Roundup: Image Data Transfer; Fast Memory Card Readers, And More Page 2

FireWire Card Readers
While USB is the most common standard, a few Delkin and Lexar card readers are available with FireWire (IEEE-1394) connectivity, sometimes called FireWire 400. (Some scanners and printers are also available with FireWire connectivity.) The target data transfer rate for FireWire is 400Mbps, but it can be faster than USB 2.0 due to different architecture, at least with some computers.

FireWire card readers will certainly appeal to Mac owners, because their computers are equipped with FireWire ports. That's a less common type of connectivity with Windows-based PCs. As well, some laptop PCs with FireWire have only mini connector ports that are not powered, so they require an AC adapter. On the other hand, the USB card readers work fine with any laptop's USB port. Hence, for compatibility with multiple computers, a USB 2.0 card reader is preferable to a FireWire model.

How Fast Are USB 2.0 Devices? Rated Vs. Actual
Scan the ads for various memory card readers and you'll believe that they're all lightning fast. After all, the 480Mbps "signaling rate" for USB 2.0 Hi-Speed equals 60MB/s after applying the conversion factor. That data transfer speed could certainly
be useful when you return from a trip or a sports event. Theoretically, you could move hundreds of high-resolution images from your memory cards to your computer in a few minutes.

In the real world, however, even the fastest card reader is not as quick as the specs might suggest. The 480Mbps rating is simply the theoretical maximum "throughput" rate for USB 2.0 Hi-Speed connectivity. It's unlikely that any affordable device can actually move data along at that rate.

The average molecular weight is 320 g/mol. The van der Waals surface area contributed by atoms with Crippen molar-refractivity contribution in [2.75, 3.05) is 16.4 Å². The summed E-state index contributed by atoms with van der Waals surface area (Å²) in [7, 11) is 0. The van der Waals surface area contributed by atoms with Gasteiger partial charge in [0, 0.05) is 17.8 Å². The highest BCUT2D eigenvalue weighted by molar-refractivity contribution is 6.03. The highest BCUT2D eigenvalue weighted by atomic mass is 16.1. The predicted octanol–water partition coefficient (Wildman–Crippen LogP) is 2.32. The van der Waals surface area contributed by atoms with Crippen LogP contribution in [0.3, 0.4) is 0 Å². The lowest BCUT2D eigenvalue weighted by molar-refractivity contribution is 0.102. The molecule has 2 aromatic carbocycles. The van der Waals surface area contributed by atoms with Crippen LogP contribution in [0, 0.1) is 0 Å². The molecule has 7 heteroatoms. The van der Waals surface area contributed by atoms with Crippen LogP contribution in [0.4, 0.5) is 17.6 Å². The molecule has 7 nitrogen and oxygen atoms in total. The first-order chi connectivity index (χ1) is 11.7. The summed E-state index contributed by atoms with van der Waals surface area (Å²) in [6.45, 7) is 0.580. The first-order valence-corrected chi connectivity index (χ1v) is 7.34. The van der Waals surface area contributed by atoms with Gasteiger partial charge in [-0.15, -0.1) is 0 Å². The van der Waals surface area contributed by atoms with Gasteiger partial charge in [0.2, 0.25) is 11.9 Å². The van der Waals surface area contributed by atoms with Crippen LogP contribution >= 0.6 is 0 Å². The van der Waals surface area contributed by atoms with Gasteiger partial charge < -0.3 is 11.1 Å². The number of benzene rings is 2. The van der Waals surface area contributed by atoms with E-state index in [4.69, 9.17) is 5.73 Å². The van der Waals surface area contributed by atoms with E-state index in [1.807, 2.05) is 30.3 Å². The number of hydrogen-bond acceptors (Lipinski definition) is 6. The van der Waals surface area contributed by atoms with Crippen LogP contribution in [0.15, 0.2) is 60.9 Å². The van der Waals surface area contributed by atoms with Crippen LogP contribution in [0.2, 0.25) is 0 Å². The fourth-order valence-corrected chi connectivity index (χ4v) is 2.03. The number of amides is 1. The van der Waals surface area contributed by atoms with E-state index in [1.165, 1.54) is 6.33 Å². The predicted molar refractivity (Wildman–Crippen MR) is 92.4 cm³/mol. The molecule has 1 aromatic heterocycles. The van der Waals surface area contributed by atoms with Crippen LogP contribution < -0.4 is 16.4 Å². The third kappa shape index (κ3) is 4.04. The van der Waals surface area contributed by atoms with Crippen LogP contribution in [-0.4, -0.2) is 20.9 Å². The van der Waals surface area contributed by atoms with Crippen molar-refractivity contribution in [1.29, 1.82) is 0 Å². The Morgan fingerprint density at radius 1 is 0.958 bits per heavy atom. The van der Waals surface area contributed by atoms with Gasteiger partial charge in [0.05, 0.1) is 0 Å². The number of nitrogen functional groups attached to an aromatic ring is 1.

The actual speed also depends on a few other factors, including the speed of the memory card that you're using. That was confirmed by my previous review of CompactFlash and Secure Digital cards; some were substantially faster than others in a high-speed card reader. The card manufacturers' claims for Read/Write speed vary but it's no higher than 20 or 23MB/s for the fastest cards. That's equivalent to 160 or 184Mbps, nowhere near the theoretical 480Mbps maximum. So, even if you could find a card reader capable of that rate, the memory card would slow down the process.

And finally, computer speed can be a limiting factor even with the fastest card reader and memory card. You simply will not get the ultimate performance with an old, slow computer even if it is USB 2.0 or FireWire equipped.

Kingston's 15-in-1 Hi-Speed Card Reader
Not yet available when testing for this report was started, the Kingston 15-in-1 Hi-Speed Reader (USB 2.0) is certainly available now. It's designed to accept 15 popular types of memory cards and is said to be fast with up to 480Mbps data transfer rate. While not everyone needs a card reader that is compatible with so many types of cards, this one is certainly versatile and affordable at the $19.99 list price, including a five-year warranty. And if you ever switch to a camera which uses a different card type than your current camera, you'll find that this Kingston model will likely support it.

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